The DVD discs are locked but the Blus are region-free here.
Americans can get the same set here.

Monday 22 April 2019

Mubi Monday: The Last Temptation Of Christ (1988)

I think most people are already aware of my heathen ways but, for those who aren't, I am a committed atheist. And I'm starting this review with that reminder because I think people often confuse my lack of belief, and my ability to use anything and everything in joke form, with a disrespect in the beliefs of others. That's not the case, not at all. Everyone has the right to peacefully believe in whatever god they want to connect to, be it the Catholic god, Shiva, Buddha, the wonder of the cosmos, or whatever else you seek. I become disrespectful when those beliefs are used to harm others, used as weaponised rod rather than a firm support structure. If you talk to people who are earnestly following a belief system that they hope to do right by then you'll often find ways to engage and agree on things from differing viewpoints.

There's a wonderful scene, a favourite of mine, in the film Millions (perhaps the most underseen Danny Boyle film in his filmography) in which a character explains to a young boy a different version of the events of "the sermon on the mount". The young boy then seems unhappy that the explanation makes the feeding of the crowd seem like less of a miracle. The other character explains that the explanation doesn't make it less miraculous, it just shows how the miracle can come about in a very different way. I love that idea, and can believe in it. Which means I can agree with anyone who believes in that event, despite viewing it from a different perspective.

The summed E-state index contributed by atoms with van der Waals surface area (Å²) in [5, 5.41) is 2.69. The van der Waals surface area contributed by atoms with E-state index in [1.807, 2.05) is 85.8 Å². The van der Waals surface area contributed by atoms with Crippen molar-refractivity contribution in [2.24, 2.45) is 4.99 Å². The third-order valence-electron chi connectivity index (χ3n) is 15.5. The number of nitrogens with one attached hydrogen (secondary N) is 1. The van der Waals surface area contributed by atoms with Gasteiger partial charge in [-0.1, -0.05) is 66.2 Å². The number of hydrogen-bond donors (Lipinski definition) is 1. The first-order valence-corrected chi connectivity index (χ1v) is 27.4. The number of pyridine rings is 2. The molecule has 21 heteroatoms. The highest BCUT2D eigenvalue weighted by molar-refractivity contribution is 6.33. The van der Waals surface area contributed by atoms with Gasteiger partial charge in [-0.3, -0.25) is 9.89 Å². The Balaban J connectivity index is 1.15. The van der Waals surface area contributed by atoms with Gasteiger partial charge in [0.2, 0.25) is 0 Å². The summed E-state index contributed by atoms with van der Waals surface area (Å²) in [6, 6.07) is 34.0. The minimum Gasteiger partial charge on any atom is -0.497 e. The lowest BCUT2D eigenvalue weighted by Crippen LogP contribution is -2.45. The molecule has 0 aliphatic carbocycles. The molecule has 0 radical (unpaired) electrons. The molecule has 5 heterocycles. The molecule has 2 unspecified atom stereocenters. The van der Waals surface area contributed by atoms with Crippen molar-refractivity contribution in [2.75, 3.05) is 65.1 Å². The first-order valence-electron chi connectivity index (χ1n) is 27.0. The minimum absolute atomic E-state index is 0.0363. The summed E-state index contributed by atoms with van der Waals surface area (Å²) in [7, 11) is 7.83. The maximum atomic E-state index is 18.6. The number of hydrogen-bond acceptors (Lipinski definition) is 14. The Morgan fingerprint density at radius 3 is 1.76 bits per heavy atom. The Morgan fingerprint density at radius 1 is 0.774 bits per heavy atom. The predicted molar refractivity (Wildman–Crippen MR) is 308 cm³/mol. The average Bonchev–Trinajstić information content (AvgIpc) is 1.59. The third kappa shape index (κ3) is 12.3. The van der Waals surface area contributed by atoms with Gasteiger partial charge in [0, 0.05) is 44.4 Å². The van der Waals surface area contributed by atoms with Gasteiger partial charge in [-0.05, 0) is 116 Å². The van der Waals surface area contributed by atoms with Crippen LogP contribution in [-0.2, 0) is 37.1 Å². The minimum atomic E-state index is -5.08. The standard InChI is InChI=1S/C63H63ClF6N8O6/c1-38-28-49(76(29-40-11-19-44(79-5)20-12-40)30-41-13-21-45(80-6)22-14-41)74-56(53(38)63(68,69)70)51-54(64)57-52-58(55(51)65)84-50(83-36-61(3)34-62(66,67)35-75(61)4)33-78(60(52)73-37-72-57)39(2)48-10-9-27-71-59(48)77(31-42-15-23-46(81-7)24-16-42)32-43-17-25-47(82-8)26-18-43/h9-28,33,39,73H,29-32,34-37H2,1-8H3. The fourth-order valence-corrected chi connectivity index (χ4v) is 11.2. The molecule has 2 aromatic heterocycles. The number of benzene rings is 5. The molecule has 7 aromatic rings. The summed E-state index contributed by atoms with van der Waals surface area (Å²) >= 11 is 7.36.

The Last Temptation Of Christ is not a film that wants to make Christ any less important as a figure, despite the fact that it has many scenes that show him battling with very human thoughts and conflict. It's a film that wants to make Christ equally important BECAUSE it is hypothesised that he did his good deeds while also having doubts and the potential to make mistakes. It arguably makes a more powerful argument for the inherent goodness and bravery of anyone who went through what Christ is said to have endured.